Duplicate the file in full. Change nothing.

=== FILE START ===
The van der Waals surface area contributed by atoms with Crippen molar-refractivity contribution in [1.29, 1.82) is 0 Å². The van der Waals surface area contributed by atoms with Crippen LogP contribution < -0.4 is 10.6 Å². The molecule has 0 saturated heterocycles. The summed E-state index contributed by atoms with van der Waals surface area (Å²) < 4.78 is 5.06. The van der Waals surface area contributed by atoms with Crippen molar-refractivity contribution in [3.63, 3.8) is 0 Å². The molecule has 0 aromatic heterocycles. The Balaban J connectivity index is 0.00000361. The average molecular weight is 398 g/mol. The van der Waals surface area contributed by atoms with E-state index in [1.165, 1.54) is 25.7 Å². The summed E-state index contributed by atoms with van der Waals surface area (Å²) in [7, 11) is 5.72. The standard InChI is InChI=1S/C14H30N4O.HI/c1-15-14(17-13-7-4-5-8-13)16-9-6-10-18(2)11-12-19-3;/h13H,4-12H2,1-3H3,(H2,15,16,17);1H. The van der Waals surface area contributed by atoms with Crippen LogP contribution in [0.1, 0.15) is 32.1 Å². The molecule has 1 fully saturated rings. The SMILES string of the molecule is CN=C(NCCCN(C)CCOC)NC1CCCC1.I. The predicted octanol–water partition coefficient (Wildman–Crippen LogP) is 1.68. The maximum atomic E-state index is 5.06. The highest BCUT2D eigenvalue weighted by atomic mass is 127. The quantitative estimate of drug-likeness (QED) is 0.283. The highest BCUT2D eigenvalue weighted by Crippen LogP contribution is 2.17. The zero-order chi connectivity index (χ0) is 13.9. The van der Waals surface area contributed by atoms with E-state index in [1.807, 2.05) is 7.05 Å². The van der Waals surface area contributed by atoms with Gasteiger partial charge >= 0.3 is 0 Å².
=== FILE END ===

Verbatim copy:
The van der Waals surface area contributed by atoms with Crippen molar-refractivity contribution in [1.29, 1.82) is 0 Å². The van der Waals surface area contributed by atoms with Crippen LogP contribution < -0.4 is 10.6 Å². The molecule has 0 saturated heterocycles. The summed E-state index contributed by atoms with van der Waals surface area (Å²) < 4.78 is 5.06. The van der Waals surface area contributed by atoms with Crippen molar-refractivity contribution in [3.63, 3.8) is 0 Å². The molecule has 0 aromatic heterocycles. The Balaban J connectivity index is 0.00000361. The average molecular weight is 398 g/mol. The van der Waals surface area contributed by atoms with E-state index in [1.165, 1.54) is 25.7 Å². The summed E-state index contributed by atoms with van der Waals surface area (Å²) in [7, 11) is 5.72. The standard InChI is InChI=1S/C14H30N4O.HI/c1-15-14(17-13-7-4-5-8-13)16-9-6-10-18(2)11-12-19-3;/h13H,4-12H2,1-3H3,(H2,15,16,17);1H. The van der Waals surface area contributed by atoms with Crippen LogP contribution in [0.1, 0.15) is 32.1 Å². The molecule has 1 fully saturated rings. The SMILES string of the molecule is CN=C(NCCCN(C)CCOC)NC1CCCC1.I. The predicted octanol–water partition coefficient (Wildman–Crippen LogP) is 1.68. The maximum atomic E-state index is 5.06. The highest BCUT2D eigenvalue weighted by atomic mass is 127. The quantitative estimate of drug-likeness (QED) is 0.283. The highest BCUT2D eigenvalue weighted by Crippen LogP contribution is 2.17. The zero-order chi connectivity index (χ0) is 13.9. The van der Waals surface area contributed by atoms with E-state index in [1.807, 2.05) is 7.05 Å². The van der Waals surface area contributed by atoms with Gasteiger partial charge >= 0.3 is 0 Å².